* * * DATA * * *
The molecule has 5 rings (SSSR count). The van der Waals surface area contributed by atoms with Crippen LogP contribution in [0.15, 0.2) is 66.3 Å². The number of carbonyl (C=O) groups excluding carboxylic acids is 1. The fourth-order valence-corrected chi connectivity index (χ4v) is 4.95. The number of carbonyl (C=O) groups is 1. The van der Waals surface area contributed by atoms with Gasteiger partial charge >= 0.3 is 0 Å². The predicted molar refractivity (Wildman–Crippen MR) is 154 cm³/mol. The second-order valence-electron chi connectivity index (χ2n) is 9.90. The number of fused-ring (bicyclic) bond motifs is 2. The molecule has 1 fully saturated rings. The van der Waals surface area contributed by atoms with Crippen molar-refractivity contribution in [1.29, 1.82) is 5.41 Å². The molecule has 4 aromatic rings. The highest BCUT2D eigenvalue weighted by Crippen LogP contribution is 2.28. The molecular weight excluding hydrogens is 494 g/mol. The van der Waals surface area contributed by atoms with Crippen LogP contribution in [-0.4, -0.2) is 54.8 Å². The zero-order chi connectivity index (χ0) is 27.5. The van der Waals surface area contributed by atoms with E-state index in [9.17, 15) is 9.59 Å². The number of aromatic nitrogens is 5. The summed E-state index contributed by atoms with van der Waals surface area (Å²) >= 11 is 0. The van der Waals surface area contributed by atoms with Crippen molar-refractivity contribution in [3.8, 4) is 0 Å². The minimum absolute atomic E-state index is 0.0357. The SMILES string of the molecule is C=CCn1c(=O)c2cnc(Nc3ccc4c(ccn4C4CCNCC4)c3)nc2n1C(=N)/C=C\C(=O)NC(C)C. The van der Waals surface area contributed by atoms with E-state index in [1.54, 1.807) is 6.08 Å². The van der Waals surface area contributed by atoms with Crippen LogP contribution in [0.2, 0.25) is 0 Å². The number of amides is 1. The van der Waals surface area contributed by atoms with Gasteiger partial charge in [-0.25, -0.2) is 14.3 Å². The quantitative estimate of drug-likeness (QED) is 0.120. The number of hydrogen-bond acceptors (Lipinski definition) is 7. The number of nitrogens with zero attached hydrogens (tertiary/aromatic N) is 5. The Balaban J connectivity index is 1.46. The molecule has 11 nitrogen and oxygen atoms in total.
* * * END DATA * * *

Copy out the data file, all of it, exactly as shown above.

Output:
The molecule has 5 rings (SSSR count). The van der Waals surface area contributed by atoms with Crippen LogP contribution in [0.15, 0.2) is 66.3 Å². The number of carbonyl (C=O) groups excluding carboxylic acids is 1. The fourth-order valence-corrected chi connectivity index (χ4v) is 4.95. The number of carbonyl (C=O) groups is 1. The van der Waals surface area contributed by atoms with Gasteiger partial charge >= 0.3 is 0 Å². The predicted molar refractivity (Wildman–Crippen MR) is 154 cm³/mol. The second-order valence-electron chi connectivity index (χ2n) is 9.90. The number of fused-ring (bicyclic) bond motifs is 2. The molecule has 1 fully saturated rings. The van der Waals surface area contributed by atoms with Crippen molar-refractivity contribution in [1.29, 1.82) is 5.41 Å². The molecule has 4 aromatic rings. The highest BCUT2D eigenvalue weighted by Crippen LogP contribution is 2.28. The molecular weight excluding hydrogens is 494 g/mol. The van der Waals surface area contributed by atoms with Crippen LogP contribution in [-0.4, -0.2) is 54.8 Å². The zero-order chi connectivity index (χ0) is 27.5. The van der Waals surface area contributed by atoms with E-state index in [9.17, 15) is 9.59 Å². The number of aromatic nitrogens is 5. The summed E-state index contributed by atoms with van der Waals surface area (Å²) >= 11 is 0. The van der Waals surface area contributed by atoms with Crippen molar-refractivity contribution in [3.8, 4) is 0 Å². The minimum absolute atomic E-state index is 0.0357. The SMILES string of the molecule is C=CCn1c(=O)c2cnc(Nc3ccc4c(ccn4C4CCNCC4)c3)nc2n1C(=N)/C=C\C(=O)NC(C)C. The van der Waals surface area contributed by atoms with E-state index in [1.54, 1.807) is 6.08 Å². The van der Waals surface area contributed by atoms with Crippen LogP contribution in [0.2, 0.25) is 0 Å². The number of amides is 1. The van der Waals surface area contributed by atoms with Gasteiger partial charge in [-0.25, -0.2) is 14.3 Å². The quantitative estimate of drug-likeness (QED) is 0.120. The number of hydrogen-bond acceptors (Lipinski definition) is 7. The number of nitrogens with zero attached hydrogens (tertiary/aromatic N) is 5. The Balaban J connectivity index is 1.46. The molecule has 11 nitrogen and oxygen atoms in total.